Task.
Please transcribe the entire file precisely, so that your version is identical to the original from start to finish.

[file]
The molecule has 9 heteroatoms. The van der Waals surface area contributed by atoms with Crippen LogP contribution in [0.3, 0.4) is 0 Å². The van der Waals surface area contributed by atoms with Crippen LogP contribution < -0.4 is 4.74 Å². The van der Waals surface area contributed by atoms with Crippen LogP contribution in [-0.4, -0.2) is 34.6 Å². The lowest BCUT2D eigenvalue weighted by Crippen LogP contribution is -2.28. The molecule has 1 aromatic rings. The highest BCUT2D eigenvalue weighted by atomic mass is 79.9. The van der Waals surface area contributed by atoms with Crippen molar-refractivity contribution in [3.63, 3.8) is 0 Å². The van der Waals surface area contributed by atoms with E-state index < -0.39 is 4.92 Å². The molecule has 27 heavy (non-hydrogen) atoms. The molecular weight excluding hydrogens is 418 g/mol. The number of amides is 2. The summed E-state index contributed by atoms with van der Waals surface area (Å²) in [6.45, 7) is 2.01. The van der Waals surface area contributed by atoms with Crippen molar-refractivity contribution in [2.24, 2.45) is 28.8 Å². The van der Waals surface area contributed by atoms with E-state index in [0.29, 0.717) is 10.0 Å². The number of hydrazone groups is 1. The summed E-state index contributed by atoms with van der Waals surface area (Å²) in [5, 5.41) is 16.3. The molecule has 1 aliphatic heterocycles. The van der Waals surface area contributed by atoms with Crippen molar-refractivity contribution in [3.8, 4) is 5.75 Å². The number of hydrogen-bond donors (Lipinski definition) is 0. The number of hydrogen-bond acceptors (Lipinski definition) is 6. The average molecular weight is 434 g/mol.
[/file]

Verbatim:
The molecule has 9 heteroatoms. The van der Waals surface area contributed by atoms with Crippen LogP contribution in [0.3, 0.4) is 0 Å². The van der Waals surface area contributed by atoms with Crippen LogP contribution < -0.4 is 4.74 Å². The van der Waals surface area contributed by atoms with Crippen LogP contribution in [-0.4, -0.2) is 34.6 Å². The lowest BCUT2D eigenvalue weighted by Crippen LogP contribution is -2.28. The molecule has 1 aromatic rings. The highest BCUT2D eigenvalue weighted by atomic mass is 79.9. The van der Waals surface area contributed by atoms with Crippen molar-refractivity contribution in [3.63, 3.8) is 0 Å². The van der Waals surface area contributed by atoms with E-state index < -0.39 is 4.92 Å². The molecule has 27 heavy (non-hydrogen) atoms. The molecular weight excluding hydrogens is 418 g/mol. The number of amides is 2. The summed E-state index contributed by atoms with van der Waals surface area (Å²) in [6.45, 7) is 2.01. The van der Waals surface area contributed by atoms with Crippen molar-refractivity contribution in [2.24, 2.45) is 28.8 Å². The van der Waals surface area contributed by atoms with E-state index in [0.29, 0.717) is 10.0 Å². The number of hydrazone groups is 1. The summed E-state index contributed by atoms with van der Waals surface area (Å²) in [5, 5.41) is 16.3. The molecule has 1 aliphatic heterocycles. The van der Waals surface area contributed by atoms with Crippen molar-refractivity contribution in [3.8, 4) is 5.75 Å². The number of hydrogen-bond donors (Lipinski definition) is 0. The number of hydrogen-bond acceptors (Lipinski definition) is 6. The average molecular weight is 434 g/mol.